Required ‘lockdown’ training bill comes back again
(Calif.) A GOP lawmaker from San Diego is once again trying to drum up support for a mandate on schools statewide to conduct lockdown drills at least twice each year.
State Sen. Patricia Bates, R-Encinitas, brought similar legislation forward last year only to have it die in committee—why exactly it failed is not clear.
But once again, Bates is making the point that current law requires schools to conduct fire drills but not for active shooters on campus.
“We want out children to be prepared to survive,” Bates told members of the Senate’s Education Committee Wednesday. “And the only way to do that is to teach the kids how to protect themselves.”
As proposed, SB 541 would require every public school, including charters and private schools with an enrollment of more than 50 students or more than one classroom, to conduct a lockdown drill at least twice during the school year.
The bill defines “lockdown” as a “situation that presents an immediate and ongoing danger to the safety of pupils, faculty, staff and visitors by a person using firearms or other types of weapons or displaying erratic behavior.”
As part of the materials provided to the committee staff, Bates referenced a 2017 report from the California State Auditor that showed active shooter incidents have become more common in and around schools both in California and nationally.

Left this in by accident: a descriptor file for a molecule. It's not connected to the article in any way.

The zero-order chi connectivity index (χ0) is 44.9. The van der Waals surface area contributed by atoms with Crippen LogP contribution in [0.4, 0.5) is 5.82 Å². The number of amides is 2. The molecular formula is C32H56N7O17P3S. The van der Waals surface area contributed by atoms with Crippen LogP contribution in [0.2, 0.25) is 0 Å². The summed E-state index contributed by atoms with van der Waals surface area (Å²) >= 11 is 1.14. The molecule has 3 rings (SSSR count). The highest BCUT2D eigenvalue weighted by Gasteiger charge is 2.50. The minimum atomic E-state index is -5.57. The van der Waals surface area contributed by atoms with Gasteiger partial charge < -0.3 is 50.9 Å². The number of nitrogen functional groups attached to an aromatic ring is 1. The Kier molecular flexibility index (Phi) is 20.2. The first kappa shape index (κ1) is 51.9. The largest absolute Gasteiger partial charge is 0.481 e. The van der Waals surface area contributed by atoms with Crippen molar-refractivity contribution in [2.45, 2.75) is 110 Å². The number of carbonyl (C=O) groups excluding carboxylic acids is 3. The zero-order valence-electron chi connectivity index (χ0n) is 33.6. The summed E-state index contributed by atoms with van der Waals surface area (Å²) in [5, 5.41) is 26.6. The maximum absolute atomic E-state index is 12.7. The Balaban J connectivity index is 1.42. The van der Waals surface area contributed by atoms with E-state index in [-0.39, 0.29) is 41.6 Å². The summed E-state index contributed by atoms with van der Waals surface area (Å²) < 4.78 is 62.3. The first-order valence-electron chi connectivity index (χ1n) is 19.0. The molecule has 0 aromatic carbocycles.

Auditors also found that the California Department of Education as well as some county offices of education and some district managers had failed to provide proper oversight of existing requirements for school personnel to review and update school safety plans.
There was no mention in the bill analysis whether SB 541 would trigger reimbursement requirements under the state’s mandated claims process. But the bill Bates introduced last year was flagged as one that would ultimately cost the Legislature to impose.
Last year’s bill also would have directed districts to include in their school safety plans lockdown training.
One area of concerns appears to be the impact the lockdown training might have on students and even staff given the nature of the threat it attempts to avoid.
“I want to be sure that what we are doing here isn’t going to traumatize the students or the staff,” said Assemblyman Richard Pan, D-Sacramento, at Wednesday’s hearing. “We want to be sure that we are not doing is creating fear in our students or out staff. I’ve got concerns about young (?) children being told there might be people out there who want to come to your school to kill you.”
Bates, whose bill won passage to the Senate Appropriation Committee, said that she would include as part of the bill best practices for conducting the training drawn up by experts.